• Vaccine development is in its early phase.

  • No specific antiviral treatment is available.

What host factors protect against this infection?

  • Protective immunity against norovirus is not well understood:

    In human studies, infected volunteers were susceptible to reinfection with the same strain and heterogeneous strains.

    Individuals with pre-existing antibodies to a certain norovirus strain were protected from reinfection if repeated exposure to the same strain occurred within a short time period.

    Two studies showed antibody protection can last anywhere from 8 weeks to 6 months.

    A subgroup of people exposed to norovirus does not become ill.

    This suggests that natural immunity exists.

    At the same time, individuals with high levels of antibody to a certain norovirus strain can still become ill.

  • This paradox is explained by the concept of host susceptibility factors.

    Noroviruses recognize histo-blood group antigens (HSGA):

    HSGAs reside on digestive tract mucosal cells.

    HSGAs such as H-type, ABO blood group, and Lewis antigens are proposed receptors in which norovirus binds.

    Susceptibility to norovirus infection is associated with expression of certain HSGAs.

    Resistance to norovirus infections has been associated with mutations of the fucosyltransferase 2 gene (FUT2), which leads to no HSGA expression on the intestinal cell surface.

    Secretors: individuals with normal FUT2 are susceptible to norovirus infection.

    Nonsecretors: individuals with mutated FUT2 are less susceptible to norovirus infection

    This concept does not fully explain why some individuals are immune to norovirus infection while others are not (even if they have been infected before).

    Therefore, additional research on immunity mechanisms should occur.

  • Noroviruses infect people of all ages, but tend to infect those aged less than 5 years or aged more than 65 years.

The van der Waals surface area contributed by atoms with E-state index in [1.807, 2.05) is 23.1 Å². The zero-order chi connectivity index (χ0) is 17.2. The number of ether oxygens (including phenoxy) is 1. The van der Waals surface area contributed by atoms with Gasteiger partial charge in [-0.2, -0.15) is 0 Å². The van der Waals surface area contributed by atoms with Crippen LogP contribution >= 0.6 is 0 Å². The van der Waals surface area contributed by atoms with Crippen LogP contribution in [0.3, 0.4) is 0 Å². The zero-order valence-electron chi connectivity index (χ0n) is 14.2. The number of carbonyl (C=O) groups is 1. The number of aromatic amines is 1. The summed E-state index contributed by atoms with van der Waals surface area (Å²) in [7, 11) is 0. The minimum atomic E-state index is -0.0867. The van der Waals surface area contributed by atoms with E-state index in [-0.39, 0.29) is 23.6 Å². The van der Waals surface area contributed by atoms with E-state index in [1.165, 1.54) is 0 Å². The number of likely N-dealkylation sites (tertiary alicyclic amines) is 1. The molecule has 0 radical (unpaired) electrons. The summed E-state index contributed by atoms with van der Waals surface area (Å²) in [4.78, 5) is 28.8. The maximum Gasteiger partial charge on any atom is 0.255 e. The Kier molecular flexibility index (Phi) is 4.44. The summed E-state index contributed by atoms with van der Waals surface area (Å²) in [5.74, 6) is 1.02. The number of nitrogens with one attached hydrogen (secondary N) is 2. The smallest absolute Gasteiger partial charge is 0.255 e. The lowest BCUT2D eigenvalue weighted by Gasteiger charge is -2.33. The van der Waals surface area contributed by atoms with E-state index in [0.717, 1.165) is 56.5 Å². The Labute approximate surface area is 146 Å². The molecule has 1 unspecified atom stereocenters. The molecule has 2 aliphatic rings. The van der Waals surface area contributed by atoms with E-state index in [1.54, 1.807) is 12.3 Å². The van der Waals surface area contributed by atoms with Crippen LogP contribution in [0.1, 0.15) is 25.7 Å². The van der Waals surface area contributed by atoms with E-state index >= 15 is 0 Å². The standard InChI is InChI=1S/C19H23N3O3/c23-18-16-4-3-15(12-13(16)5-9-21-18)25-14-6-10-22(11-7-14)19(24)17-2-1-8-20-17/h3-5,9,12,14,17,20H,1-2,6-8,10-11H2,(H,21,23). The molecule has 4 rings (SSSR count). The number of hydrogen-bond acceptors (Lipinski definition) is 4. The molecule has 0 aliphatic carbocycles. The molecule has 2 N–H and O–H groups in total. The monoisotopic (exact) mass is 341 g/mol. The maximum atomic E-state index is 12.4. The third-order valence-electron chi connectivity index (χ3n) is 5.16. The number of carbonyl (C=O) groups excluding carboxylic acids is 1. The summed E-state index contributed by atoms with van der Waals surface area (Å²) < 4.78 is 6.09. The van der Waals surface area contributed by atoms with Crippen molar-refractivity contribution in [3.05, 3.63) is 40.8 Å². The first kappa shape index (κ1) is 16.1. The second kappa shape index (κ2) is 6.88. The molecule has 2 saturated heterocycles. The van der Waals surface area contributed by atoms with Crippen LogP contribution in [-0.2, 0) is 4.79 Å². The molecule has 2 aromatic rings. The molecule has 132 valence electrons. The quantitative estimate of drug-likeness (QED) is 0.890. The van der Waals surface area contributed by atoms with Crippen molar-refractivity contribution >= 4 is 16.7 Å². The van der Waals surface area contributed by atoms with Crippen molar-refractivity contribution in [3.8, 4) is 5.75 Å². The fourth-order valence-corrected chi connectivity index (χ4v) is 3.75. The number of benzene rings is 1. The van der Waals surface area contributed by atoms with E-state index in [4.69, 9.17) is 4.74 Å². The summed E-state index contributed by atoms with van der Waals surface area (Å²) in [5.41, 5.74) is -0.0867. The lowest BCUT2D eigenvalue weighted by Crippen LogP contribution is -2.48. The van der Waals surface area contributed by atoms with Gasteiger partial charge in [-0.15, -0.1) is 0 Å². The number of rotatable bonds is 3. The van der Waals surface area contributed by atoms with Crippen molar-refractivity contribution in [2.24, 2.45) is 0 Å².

• Norovirus infections affect a wide spectrum of groups:

    Young children

    The elderly



    College students

    Immunocompromised patients

What are the clinical manifestations of infection with this organism?

  • “Hyperemesis hemis”, otherwise known as “winter vomiting disease”, was first described in 1929.

    It is characterized by sudden-onset, self-limiting vomiting and diarrhea.

    It is reported year round.

    The incidence peaks in colder months.

  • Noroviruses are named after the original strain, known as “Norwalk virus,” which caused an acute gastroenteritis outbreak in Norwalk, Ohio in 1968.

  • Major symptoms are nausea, vomiting, nonbloody diarrhea, and abdominal pain.

What common complications are associated with infection with this pathogen?

  • The most common complications are dehydration, electrolyte imbalances, and weight loss.

  • Long-term sequelae can potentially include prolonged acute symptoms and viral shedding.

  • Outbreaks have been associated with necrotizing enterocolitis and postinfectious irritable bowel syndrome.

  • Deaths have been reported in nursing homes secondary to dehydration and electrolyte imbalances.

How should I identify the organism?

  • Since the 1990s, molecular diagnostic assays have led to a greater understanding of how norovirus infection outbreaks occur.

  • The absence of rapid and sensitive assays and the inability to culture human norovirus has deterred further progress in characterizing and controlling norovirus infection outbreaks.

  • Laboratory diagnostic methods including real-time reverse transcription polymerase chain reaction (RT-PCR), enzyme immunoassay (EIA), and electron microscopy are used to detect norovirus ribonucleic acid in water, food, stool, emesis, etc.

  • Real time RT-PCR is the test most clinical laboratories perform to detect norovirus (Figure 2):

    RT-PCR is more sensitive than EIA.

    RT-PCR is the benchmark for diagnosis to detect norovirus.

  • EIA is used to identify norovirus:

    EIA is more specific than RT-PCR.

    EIA is less sensitive than RT-PCR.

    EIA is not as sensitive because:

    It is more genotype-specific

    Results can vary based on the circulating strain

    Six specimens are required to achieve more than 90% sensitivity during an outbreak

    Negative EIA should be confirmed by RT-PCR.

  • Electron microscopy:

    Norovirus morphology is a small, round-structured virus.


    Stool—whole stool specimens are preferred over rectal swabs.

    A whole stool has a greater viral load.

    Specimens from at least five symptomatic individuals are recommended for laboratory confirmation during an outbreak.